The degree of dominace and the scope that the big tech platforms such as Google and Facebook in the commerce and communication is large and still growing, causing real dangers. It is in this loight that Senators Elizabeth Warren and Ted Cruz have decided to charge these corporations for using their immense scope and dominance to kill competition. Despite the availability of various ways of dealing with the dangers posed by the size and powers held by these corporations, there is a united voice on use of antitrust law to curb the situation.
However, the decision to use antitrust law to curb the size and powers possessed by these big tech corporations depends on ruling by the supreme court of the Ohio v. American express case. The case centres on the ways to analyse harmful conducts by firms that serve multiple group users. Despite the case being against a credit card firm, the law could be applied generally to also the tech giants. The case accuses the credit card companies for using oligopoly by imposing anticompetitive restrictions on the customers. The client hence cannot have any bargaining power and end up paying high rates. American Express is accused of imposing this restrictions on retailers that accept Amex cards. The retailers were advised not to accept any other card over American Express even if the card provided cheaper options to their customers.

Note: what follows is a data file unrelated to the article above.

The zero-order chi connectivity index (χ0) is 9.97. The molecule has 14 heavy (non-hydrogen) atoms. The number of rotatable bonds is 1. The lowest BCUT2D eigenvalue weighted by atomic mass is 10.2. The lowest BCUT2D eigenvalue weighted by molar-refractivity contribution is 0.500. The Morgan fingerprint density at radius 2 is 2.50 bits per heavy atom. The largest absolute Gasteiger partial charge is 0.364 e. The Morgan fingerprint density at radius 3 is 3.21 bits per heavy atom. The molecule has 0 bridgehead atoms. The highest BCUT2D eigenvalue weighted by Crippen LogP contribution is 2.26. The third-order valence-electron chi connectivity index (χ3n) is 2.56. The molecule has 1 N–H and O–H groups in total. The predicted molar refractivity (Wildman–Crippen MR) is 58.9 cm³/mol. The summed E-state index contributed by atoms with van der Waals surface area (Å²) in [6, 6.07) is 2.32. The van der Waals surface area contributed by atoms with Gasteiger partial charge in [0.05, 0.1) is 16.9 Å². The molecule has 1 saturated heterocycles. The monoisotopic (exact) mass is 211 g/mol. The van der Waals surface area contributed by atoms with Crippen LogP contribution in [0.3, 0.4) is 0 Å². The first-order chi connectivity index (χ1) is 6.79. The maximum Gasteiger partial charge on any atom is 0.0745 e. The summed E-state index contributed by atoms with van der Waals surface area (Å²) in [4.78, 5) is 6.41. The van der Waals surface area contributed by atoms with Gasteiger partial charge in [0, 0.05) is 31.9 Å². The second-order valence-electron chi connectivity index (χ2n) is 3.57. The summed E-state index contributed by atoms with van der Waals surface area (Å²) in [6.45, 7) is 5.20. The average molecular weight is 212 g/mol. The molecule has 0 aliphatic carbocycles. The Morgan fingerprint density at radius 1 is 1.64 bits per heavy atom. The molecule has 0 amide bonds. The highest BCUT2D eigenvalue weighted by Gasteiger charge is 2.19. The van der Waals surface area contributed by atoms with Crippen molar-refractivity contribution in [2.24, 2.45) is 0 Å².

The case was first ruled by the district which claimed that American Express had violated antitrust laws but it was overturned by the Second Circuit upon appeal by American Express based upon a concept that creates a special set of rules. The concepts states that there is a uniqueness in the nature of a two-sided market where the players serve different sets of consumers in a different but related markets. However, the case is now before the Supreme Court and if the Second Circuit is affirmed an antitrust immunity for these organisations will be created. The move will make use of antitrust laws against these huge tech companies difficult. In order to immunize dominant platforms from efficient antitrust review, when it is desperately needed, the Supreme Court should reject the Second Circuit’s approach.